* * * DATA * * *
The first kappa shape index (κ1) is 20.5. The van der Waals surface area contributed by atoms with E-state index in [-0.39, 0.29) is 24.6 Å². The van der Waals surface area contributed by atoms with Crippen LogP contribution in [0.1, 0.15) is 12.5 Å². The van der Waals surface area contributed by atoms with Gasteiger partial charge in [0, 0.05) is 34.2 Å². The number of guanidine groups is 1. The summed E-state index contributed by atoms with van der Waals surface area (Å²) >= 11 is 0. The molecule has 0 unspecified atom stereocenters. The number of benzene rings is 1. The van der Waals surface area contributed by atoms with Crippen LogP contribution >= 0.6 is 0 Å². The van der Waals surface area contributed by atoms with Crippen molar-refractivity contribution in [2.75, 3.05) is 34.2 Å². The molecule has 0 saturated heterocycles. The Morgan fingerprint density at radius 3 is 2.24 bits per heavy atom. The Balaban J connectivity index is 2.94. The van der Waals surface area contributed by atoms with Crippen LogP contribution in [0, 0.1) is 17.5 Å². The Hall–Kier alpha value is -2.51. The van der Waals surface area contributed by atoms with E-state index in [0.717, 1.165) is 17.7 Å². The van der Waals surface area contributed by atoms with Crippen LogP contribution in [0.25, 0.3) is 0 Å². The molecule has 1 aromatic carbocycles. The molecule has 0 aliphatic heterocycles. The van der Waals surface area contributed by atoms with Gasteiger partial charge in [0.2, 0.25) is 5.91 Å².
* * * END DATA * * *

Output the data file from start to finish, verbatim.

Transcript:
The first kappa shape index (κ1) is 20.5. The van der Waals surface area contributed by atoms with E-state index in [-0.39, 0.29) is 24.6 Å². The van der Waals surface area contributed by atoms with Crippen LogP contribution in [0.1, 0.15) is 12.5 Å². The van der Waals surface area contributed by atoms with Gasteiger partial charge in [0, 0.05) is 34.2 Å². The number of guanidine groups is 1. The summed E-state index contributed by atoms with van der Waals surface area (Å²) >= 11 is 0. The molecule has 0 unspecified atom stereocenters. The number of benzene rings is 1. The van der Waals surface area contributed by atoms with Crippen LogP contribution >= 0.6 is 0 Å². The van der Waals surface area contributed by atoms with Crippen molar-refractivity contribution in [2.75, 3.05) is 34.2 Å². The molecule has 0 saturated heterocycles. The Morgan fingerprint density at radius 3 is 2.24 bits per heavy atom. The Balaban J connectivity index is 2.94. The van der Waals surface area contributed by atoms with Crippen LogP contribution in [0, 0.1) is 17.5 Å². The Hall–Kier alpha value is -2.51. The van der Waals surface area contributed by atoms with E-state index in [0.717, 1.165) is 17.7 Å². The van der Waals surface area contributed by atoms with Crippen LogP contribution in [0.25, 0.3) is 0 Å². The molecule has 1 aromatic carbocycles. The molecule has 0 aliphatic heterocycles. The van der Waals surface area contributed by atoms with Gasteiger partial charge in [0.2, 0.25) is 5.91 Å².